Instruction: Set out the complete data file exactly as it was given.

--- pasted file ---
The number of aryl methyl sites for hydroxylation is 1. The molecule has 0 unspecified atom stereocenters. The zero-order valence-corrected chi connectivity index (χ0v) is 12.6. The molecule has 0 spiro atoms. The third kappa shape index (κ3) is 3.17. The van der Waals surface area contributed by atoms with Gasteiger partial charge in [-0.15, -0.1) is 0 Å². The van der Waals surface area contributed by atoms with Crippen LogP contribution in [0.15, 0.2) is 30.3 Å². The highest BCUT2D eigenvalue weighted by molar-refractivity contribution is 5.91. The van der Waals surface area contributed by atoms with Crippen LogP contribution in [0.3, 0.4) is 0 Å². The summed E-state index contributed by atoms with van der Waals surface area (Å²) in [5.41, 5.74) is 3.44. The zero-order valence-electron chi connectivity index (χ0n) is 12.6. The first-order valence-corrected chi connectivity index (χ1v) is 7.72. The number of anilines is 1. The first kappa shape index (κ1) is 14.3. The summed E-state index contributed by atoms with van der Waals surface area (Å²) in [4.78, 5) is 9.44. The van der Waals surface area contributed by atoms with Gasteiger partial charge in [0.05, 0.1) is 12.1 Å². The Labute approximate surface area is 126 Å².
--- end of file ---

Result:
The number of aryl methyl sites for hydroxylation is 1. The molecule has 0 unspecified atom stereocenters. The zero-order valence-corrected chi connectivity index (χ0v) is 12.6. The molecule has 0 spiro atoms. The third kappa shape index (κ3) is 3.17. The van der Waals surface area contributed by atoms with Gasteiger partial charge in [-0.15, -0.1) is 0 Å². The van der Waals surface area contributed by atoms with Crippen LogP contribution in [0.15, 0.2) is 30.3 Å². The highest BCUT2D eigenvalue weighted by molar-refractivity contribution is 5.91. The van der Waals surface area contributed by atoms with Crippen LogP contribution in [0.3, 0.4) is 0 Å². The summed E-state index contributed by atoms with van der Waals surface area (Å²) in [5.41, 5.74) is 3.44. The zero-order valence-electron chi connectivity index (χ0n) is 12.6. The first-order valence-corrected chi connectivity index (χ1v) is 7.72. The number of anilines is 1. The first kappa shape index (κ1) is 14.3. The summed E-state index contributed by atoms with van der Waals surface area (Å²) in [4.78, 5) is 9.44. The van der Waals surface area contributed by atoms with Gasteiger partial charge in [0.05, 0.1) is 12.1 Å². The Labute approximate surface area is 126 Å².